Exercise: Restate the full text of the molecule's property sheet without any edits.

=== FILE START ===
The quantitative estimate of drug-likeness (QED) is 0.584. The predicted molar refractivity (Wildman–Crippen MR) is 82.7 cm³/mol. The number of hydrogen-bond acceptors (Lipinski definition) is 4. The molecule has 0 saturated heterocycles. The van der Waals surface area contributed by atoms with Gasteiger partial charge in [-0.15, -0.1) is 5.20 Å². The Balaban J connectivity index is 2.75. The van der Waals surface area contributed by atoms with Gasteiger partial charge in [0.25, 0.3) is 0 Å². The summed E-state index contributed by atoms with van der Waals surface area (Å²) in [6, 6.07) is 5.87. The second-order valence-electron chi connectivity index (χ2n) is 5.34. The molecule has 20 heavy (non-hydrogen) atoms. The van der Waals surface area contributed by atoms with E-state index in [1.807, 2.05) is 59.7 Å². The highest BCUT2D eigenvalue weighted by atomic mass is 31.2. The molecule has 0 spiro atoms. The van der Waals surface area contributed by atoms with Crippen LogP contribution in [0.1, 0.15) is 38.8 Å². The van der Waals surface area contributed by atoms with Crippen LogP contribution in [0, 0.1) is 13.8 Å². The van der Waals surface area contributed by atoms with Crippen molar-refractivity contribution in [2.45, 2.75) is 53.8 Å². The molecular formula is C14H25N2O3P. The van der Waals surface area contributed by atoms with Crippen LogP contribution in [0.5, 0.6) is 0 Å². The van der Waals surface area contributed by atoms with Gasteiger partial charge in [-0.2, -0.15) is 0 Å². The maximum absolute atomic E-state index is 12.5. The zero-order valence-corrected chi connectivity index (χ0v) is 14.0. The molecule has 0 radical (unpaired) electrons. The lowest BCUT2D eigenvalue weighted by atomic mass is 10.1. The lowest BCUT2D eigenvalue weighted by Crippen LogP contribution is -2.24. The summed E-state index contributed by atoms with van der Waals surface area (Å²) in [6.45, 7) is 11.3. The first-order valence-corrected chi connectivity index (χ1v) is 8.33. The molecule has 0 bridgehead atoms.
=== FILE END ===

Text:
The quantitative estimate of drug-likeness (QED) is 0.584. The predicted molar refractivity (Wildman–Crippen MR) is 82.7 cm³/mol. The number of hydrogen-bond acceptors (Lipinski definition) is 4. The molecule has 0 saturated heterocycles. The van der Waals surface area contributed by atoms with Gasteiger partial charge in [-0.15, -0.1) is 5.20 Å². The Balaban J connectivity index is 2.75. The van der Waals surface area contributed by atoms with Gasteiger partial charge in [0.25, 0.3) is 0 Å². The summed E-state index contributed by atoms with van der Waals surface area (Å²) in [6, 6.07) is 5.87. The second-order valence-electron chi connectivity index (χ2n) is 5.34. The molecule has 20 heavy (non-hydrogen) atoms. The van der Waals surface area contributed by atoms with E-state index in [1.807, 2.05) is 59.7 Å². The highest BCUT2D eigenvalue weighted by atomic mass is 31.2. The molecule has 0 spiro atoms. The van der Waals surface area contributed by atoms with Crippen LogP contribution in [0.1, 0.15) is 38.8 Å². The van der Waals surface area contributed by atoms with Crippen LogP contribution in [0, 0.1) is 13.8 Å². The van der Waals surface area contributed by atoms with Crippen molar-refractivity contribution in [2.45, 2.75) is 53.8 Å². The molecular formula is C14H25N2O3P. The van der Waals surface area contributed by atoms with Crippen LogP contribution in [0.5, 0.6) is 0 Å². The van der Waals surface area contributed by atoms with Gasteiger partial charge in [-0.2, -0.15) is 0 Å². The maximum absolute atomic E-state index is 12.5. The zero-order valence-corrected chi connectivity index (χ0v) is 14.0. The molecule has 0 radical (unpaired) electrons. The lowest BCUT2D eigenvalue weighted by atomic mass is 10.1. The lowest BCUT2D eigenvalue weighted by Crippen LogP contribution is -2.24. The summed E-state index contributed by atoms with van der Waals surface area (Å²) in [6.45, 7) is 11.3. The first-order valence-corrected chi connectivity index (χ1v) is 8.33. The molecule has 0 bridgehead atoms.